85. I was a Buffy fanatic and I really liked the first four Harry Potters…and then got a little bored and quit, though I still see the movies. Also quickly lost interest in LKH. I seem to be more open to SFF in movies & TV than in books. I love Terry Pratchett madly and envy him deeply. But he’s the exception. Maybe because he’s so damn funny and the satire is spot on. SFF never was really my thing, and with the exception of Wench books, I tend to find it a chore. I like Pratchett’s swamp dragons because they explode but doubt I’ll have anything to say about dragons, either, Susan/Miranda. They just don’t make me hot.

    Reply
  86. I was a Buffy fanatic and I really liked the first four Harry Potters…and then got a little bored and quit, though I still see the movies. Also quickly lost interest in LKH. I seem to be more open to SFF in movies & TV than in books. I love Terry Pratchett madly and envy him deeply. But he’s the exception. Maybe because he’s so damn funny and the satire is spot on. SFF never was really my thing, and with the exception of Wench books, I tend to find it a chore. I like Pratchett’s swamp dragons because they explode but doubt I’ll have anything to say about dragons, either, Susan/Miranda. They just don’t make me hot.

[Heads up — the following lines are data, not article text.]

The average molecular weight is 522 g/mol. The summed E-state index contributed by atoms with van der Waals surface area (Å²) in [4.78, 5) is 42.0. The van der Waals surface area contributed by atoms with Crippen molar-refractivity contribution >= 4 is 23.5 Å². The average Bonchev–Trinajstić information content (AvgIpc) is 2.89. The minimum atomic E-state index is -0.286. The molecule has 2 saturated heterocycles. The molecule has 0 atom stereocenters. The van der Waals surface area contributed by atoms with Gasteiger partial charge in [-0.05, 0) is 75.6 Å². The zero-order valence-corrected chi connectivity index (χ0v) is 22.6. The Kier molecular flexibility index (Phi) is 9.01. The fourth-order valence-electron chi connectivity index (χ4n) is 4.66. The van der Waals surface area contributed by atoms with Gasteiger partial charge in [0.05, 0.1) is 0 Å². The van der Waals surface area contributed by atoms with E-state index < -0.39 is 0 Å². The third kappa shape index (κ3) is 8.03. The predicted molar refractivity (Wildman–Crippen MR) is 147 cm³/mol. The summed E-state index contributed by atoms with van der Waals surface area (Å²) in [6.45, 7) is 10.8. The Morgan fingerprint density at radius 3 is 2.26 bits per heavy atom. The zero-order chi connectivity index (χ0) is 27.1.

Reply
  87. I was a Buffy fanatic and I really liked the first four Harry Potters…and then got a little bored and quit, though I still see the movies. Also quickly lost interest in LKH. I seem to be more open to SFF in movies & TV than in books. I love Terry Pratchett madly and envy him deeply. But he’s the exception. Maybe because he’s so damn funny and the satire is spot on. SFF never was really my thing, and with the exception of Wench books, I tend to find it a chore. I like Pratchett’s swamp dragons because they explode but doubt I’ll have anything to say about dragons, either, Susan/Miranda. They just don’t make me hot.

    Reply
  88. I was a Buffy fanatic and I really liked the first four Harry Potters…and then got a little bored and quit, though I still see the movies. Also quickly lost interest in LKH. I seem to be more open to SFF in movies & TV than in books. I love Terry Pratchett madly and envy him deeply. But he’s the exception. Maybe because he’s so damn funny and the satire is spot on. SFF never was really my thing, and with the exception of Wench books, I tend to find it a chore. I like Pratchett’s swamp dragons because they explode but doubt I’ll have anything to say about dragons, either, Susan/Miranda. They just don’t make me hot.

    Reply
  89. Long live (non-paranormal) historical romance!